● Jon Danzig couldn't sleep during his overnight sleep test
Photo by David Mansell The Guardian


The average Briton only sleeps six-and-a-half hours a night. It's not enough.






Last week BBC TV broadcast an experiment showing that such little sleep can lead to less mental agility, more stress, and a possible risk of cancer and diabetes. Volunteers underwent overnight sleep tests for the BBC, and demonstrated that just one extra hour of shut-eye each night can considerably improve health.  

I had an overnight sleep test at one of London’s most prestigious hospitals.  It was a comical disaster and I didn't sleep a wink.  That's because the machinery to test if I snored was louder than my snoring.

Tuesday, 1 October 2013

UK SOS! Our human rights are under attack

Home Secretary, Theresa May, with support of Prime Minister, David Cameron, wants the UK to scrap the Human Rights Act and leave the European Convention on Human Rights.

Instead, they want a new UK-only 'Bill of Rights' giving less human rights to certain humans (mostly foreign ones).

Many (but not all) Conservatives, currently in a coalition government with the Liberal Democrats, don't much like the Human Rights Act, and many (but not all) don't like the European Union either.  The two are connected, as a commitment to Human Rights is a condition of EU membership.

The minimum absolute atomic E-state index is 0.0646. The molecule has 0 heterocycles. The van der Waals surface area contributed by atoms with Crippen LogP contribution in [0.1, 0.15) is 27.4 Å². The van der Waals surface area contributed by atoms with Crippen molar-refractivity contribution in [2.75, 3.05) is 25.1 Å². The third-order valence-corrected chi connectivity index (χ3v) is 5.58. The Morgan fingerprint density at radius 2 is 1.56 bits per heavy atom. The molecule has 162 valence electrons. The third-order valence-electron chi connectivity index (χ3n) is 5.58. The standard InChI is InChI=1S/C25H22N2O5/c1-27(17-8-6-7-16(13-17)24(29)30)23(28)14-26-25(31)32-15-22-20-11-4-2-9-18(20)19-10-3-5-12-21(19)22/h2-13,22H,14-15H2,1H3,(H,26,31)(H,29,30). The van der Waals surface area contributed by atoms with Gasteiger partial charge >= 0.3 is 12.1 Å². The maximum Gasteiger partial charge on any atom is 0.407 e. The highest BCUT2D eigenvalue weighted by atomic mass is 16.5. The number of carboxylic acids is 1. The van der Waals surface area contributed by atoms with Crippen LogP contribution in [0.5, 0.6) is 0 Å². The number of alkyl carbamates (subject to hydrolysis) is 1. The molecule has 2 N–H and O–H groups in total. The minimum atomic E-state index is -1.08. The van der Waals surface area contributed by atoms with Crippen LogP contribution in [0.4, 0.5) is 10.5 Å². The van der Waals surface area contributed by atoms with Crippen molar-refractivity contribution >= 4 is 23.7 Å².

The Conservative party, if it wins the next General Election in May 2015, has pledged to scrap the Human Rights Act and the UK's binding obligation to the European Convention on Human Rights.

Saturday, 21 September 2013

The photo that alerted the world


This is a photo shot on the streets of Munich, Germany on 10th March 1933; just six weeks after Hitler came to power.  The picture, published across the world and later in many history books, was a chilling portent of the hellish events that were about to consume Germany and much of the rest of the planet.  Many have seen this photo, but few know the background behind it.

Dr Michael Siegel, an eminent 50-year-old German Jewish lawyer, is shown in the photo, bruised, barefoot, trousers ripped, being marched by Nazi ‘brown-shirt’ auxiliary police.   The sign hanging from his neck was scrawled with the message,  ‘Ich bin Jude, aber ich werde mich nie mehr bei der Polizei beschweren’‘I am a Jew, but I will never again complain to the police’.

Sunday, 8 September 2013

The value of being 'citizens of Europe'



If you're a UK citizen confused about the value of EU membership, due to the 'untruths' coming from UKIP and the national press, then just follow the evidence, says Jon Danzig



It's probably best not to be too entrenched about most subjects. That's a lesson you learn as you get older.  Nothing stays still, new truths are always being discovered, and we should always be prepared to change our minds on receipt of new evidence or superior arguments. On this basis, it's hoped that science will be self-correcting and that all scientists - without fear of losing face - will willingly amend their views when new proof is discovered. 

As in science, shouldn't it be the same in politics - especially when it comes to the future of the country and its citizens?